At first glance, the American Badger (Taxidea taxus) doesn’t look like much of a pageant winner, with many considering them downright ugly. They have characteristically long bodies with short legs, enabling them to be closer to the ground, which assists them when hunting. American Badgers have long, pointed, tipped-up noses. Their fur is brown or black in color, with a long white strip running from the point of their noses all the way up to the backs of their bodies. Ranging between 24 and 35 inches in length, and weighing in between 8 and 26 pounds, the American Badger is slightly larger than its southern cousin, the Honey Badger, and somewhat smaller than its cousin "across the pond", the European Badger.
The long, sharp claws of the American Badger help it to capture the small burrowing animals that comprise the lion's share of its diet. Ground squirrels, rats, gophers, and mice are the American Badger’s main food sources, as they are located in the same habitat ranges as the American Badger. In order to dig its prey from out of the ground, the American Badger will use its claws to scoop out any small animal or, at times, the American Badger will dig into the burrow itself and corner the rodent to its death within its own home. American Badgers are almost purely carnivororous, meaning they will mostly ingest meat, though small amounts of vegetation and fungi are consumed at timrs as qell.
Habitat and Range
Native to the North American grasslands that spread all the way from Southern Canada to Mexico, the American Badger have one of the largest ranges of all badger species. A fairly dry climate is favorable to the American Badger, and they prefer to reside in gassy fields and on prairie grounds. That being said, American Badgers can be found in cold deserts and many park lands as well. Per the latest Red List of Threatended Species released by the International Union for the Conservation of Nature, the American Badger is classified as a species of "Least Concern".
Although the American badger is a common animal to encounter in the forests of North America, that doesn’t mean you can safely go up and pet one of these furry guys. Badgers are ferocious by nature, and a key contributor to the North American ecosystem. Therefore, they mustn’t be toyed around with, as many have learned the hard way. These badgers are solitary animals, who only meet up when it’s mating season. It is estimated that only about five badgers will live in the same area, with groups typically being separated by a radius of at least one kilometer. The American Badger is nocturnal, and tends to be very inactive during winter months, although they do not actually go as far as to hibernate. They dig burrows in which to sleep in, as well as to hide in to surprise prey when hunting. The American badger’s powerful paws sift through soil rapidly, which is a great asset to the animal when hunting for burrowing animals.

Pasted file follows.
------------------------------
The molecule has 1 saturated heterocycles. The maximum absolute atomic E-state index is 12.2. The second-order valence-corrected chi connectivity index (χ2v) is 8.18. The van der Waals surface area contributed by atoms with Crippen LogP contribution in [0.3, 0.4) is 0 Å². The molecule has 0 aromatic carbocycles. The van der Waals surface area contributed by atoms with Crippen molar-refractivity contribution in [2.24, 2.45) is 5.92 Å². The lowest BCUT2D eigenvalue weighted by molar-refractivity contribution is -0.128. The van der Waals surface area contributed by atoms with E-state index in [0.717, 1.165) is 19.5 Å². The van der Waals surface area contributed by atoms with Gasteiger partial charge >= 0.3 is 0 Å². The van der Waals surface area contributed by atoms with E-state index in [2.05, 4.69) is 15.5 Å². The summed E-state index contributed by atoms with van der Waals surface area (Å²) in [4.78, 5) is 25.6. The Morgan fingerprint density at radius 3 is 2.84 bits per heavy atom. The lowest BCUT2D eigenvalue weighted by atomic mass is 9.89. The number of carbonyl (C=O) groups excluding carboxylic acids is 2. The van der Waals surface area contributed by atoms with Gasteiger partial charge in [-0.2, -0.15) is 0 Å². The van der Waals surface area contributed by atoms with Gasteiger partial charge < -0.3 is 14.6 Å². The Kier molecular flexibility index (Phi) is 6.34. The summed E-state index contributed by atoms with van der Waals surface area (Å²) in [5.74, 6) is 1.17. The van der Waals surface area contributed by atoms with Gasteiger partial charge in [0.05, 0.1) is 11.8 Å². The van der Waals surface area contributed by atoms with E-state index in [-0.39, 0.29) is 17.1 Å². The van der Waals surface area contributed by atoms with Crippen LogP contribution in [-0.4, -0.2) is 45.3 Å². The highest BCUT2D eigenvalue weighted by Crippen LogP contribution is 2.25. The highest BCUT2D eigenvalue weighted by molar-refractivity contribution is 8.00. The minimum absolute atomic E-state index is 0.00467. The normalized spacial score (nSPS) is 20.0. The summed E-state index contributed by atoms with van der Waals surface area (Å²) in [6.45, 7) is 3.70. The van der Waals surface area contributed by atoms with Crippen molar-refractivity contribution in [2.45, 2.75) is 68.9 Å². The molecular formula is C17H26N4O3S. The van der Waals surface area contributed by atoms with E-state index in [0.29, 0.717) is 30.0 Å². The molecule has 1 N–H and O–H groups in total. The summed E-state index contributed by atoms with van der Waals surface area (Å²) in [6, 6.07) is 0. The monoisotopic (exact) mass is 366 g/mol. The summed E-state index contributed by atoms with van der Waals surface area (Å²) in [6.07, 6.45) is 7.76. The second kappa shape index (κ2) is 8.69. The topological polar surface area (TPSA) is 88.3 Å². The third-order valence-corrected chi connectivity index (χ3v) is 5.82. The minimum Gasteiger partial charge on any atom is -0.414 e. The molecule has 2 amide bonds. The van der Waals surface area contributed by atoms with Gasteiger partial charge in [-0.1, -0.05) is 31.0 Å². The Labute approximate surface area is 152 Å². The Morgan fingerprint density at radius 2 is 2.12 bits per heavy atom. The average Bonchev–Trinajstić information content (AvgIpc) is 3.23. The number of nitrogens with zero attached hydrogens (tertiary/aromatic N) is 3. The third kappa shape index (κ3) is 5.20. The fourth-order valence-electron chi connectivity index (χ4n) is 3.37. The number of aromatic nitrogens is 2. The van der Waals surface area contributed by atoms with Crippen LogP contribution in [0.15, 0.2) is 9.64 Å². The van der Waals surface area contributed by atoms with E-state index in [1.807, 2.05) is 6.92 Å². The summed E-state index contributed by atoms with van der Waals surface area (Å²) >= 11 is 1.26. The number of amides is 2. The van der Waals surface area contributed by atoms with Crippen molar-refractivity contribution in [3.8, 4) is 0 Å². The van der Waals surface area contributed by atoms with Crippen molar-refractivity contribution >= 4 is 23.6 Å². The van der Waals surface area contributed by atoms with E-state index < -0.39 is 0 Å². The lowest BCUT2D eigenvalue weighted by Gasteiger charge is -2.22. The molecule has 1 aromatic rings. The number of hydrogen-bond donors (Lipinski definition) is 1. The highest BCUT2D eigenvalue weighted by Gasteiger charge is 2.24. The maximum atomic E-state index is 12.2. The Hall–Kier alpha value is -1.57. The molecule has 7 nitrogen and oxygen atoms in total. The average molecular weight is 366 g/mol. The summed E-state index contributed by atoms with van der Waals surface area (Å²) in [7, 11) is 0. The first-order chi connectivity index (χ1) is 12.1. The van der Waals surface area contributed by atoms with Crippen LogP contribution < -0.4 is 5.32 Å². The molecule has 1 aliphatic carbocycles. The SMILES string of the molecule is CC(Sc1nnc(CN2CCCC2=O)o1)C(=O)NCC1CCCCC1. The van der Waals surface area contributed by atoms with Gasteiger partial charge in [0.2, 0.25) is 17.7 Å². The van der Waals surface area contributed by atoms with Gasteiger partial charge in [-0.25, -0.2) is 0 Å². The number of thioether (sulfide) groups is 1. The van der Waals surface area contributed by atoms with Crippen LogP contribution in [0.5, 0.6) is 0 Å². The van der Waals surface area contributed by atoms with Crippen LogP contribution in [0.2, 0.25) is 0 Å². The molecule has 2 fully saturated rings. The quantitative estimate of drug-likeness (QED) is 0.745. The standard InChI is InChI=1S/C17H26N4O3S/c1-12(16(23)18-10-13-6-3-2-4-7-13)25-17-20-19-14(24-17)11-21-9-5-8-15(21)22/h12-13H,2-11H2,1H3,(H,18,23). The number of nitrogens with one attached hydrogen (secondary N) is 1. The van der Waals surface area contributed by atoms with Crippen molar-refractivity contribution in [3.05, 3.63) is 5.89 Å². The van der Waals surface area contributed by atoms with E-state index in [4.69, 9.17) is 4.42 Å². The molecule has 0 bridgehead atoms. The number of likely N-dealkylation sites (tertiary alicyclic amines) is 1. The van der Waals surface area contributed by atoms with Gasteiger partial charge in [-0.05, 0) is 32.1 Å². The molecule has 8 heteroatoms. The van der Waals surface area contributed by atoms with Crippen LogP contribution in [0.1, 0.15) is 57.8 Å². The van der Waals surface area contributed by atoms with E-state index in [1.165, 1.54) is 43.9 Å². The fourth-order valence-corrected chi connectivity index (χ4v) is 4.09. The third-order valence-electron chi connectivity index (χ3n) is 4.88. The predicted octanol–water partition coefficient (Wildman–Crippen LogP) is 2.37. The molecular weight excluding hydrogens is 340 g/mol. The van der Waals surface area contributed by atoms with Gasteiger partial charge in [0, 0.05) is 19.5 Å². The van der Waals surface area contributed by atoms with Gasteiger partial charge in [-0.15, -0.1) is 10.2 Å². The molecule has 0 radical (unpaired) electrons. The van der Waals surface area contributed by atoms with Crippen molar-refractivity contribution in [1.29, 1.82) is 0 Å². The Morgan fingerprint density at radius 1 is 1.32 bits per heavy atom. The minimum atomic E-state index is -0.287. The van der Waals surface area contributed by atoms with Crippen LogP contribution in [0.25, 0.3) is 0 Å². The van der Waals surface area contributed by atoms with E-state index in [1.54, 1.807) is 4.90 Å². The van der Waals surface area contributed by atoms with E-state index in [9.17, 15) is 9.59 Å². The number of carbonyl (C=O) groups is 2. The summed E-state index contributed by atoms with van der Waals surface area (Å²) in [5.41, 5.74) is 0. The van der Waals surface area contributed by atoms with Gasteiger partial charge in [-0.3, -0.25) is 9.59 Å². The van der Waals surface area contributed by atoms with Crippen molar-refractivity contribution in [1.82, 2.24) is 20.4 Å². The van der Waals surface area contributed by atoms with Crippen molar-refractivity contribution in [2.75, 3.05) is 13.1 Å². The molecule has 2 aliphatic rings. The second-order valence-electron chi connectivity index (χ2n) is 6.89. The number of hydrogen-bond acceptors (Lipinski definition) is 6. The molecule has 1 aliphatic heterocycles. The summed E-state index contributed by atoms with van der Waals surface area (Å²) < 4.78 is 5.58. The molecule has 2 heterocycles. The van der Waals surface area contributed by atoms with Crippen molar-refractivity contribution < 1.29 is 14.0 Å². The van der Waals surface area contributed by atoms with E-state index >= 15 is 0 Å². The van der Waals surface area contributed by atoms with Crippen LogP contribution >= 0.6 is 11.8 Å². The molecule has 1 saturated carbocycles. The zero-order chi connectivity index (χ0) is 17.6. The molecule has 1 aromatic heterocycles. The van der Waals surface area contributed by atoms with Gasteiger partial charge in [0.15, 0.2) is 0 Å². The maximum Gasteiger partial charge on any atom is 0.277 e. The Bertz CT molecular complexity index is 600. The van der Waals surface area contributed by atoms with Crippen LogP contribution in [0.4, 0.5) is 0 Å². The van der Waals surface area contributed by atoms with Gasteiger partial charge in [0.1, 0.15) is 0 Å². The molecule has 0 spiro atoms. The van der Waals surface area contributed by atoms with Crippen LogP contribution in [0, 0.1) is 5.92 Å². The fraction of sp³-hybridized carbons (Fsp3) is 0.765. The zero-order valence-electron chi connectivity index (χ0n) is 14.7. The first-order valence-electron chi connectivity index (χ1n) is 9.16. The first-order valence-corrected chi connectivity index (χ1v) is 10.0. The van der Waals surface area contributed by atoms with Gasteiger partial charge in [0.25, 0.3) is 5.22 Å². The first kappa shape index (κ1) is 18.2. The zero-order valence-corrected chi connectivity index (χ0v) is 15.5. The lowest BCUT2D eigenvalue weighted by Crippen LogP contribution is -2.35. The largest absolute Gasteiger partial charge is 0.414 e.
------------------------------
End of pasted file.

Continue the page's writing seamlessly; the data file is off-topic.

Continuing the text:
In terms of reproduction, the American Badger mates during the summer months of July and August. However, embryos don’t begin to grow until the beginning of December due to delayed implantation into the uterus, a process known as "embryonic diapause". After this happens, American badger fetuses grow until February, and are born into the spring months. On average, an American Badger female will give birth to five pups per litter. Once born, these "pups" will remain blind and helpless for the first several weeks of their life, meaning they are completely dependent upon their mothers for survival. After that period, the American Badger pups will become mobile, and at eight weeks they are weaned, and thusly begin to eat meat. At the age of five to six months, the American Badger pups will leave their mothers' sides to continue the cycle of life, independently hunting and breeding and raising pups of their own. On average, American Badgers will live up to five years in the wild.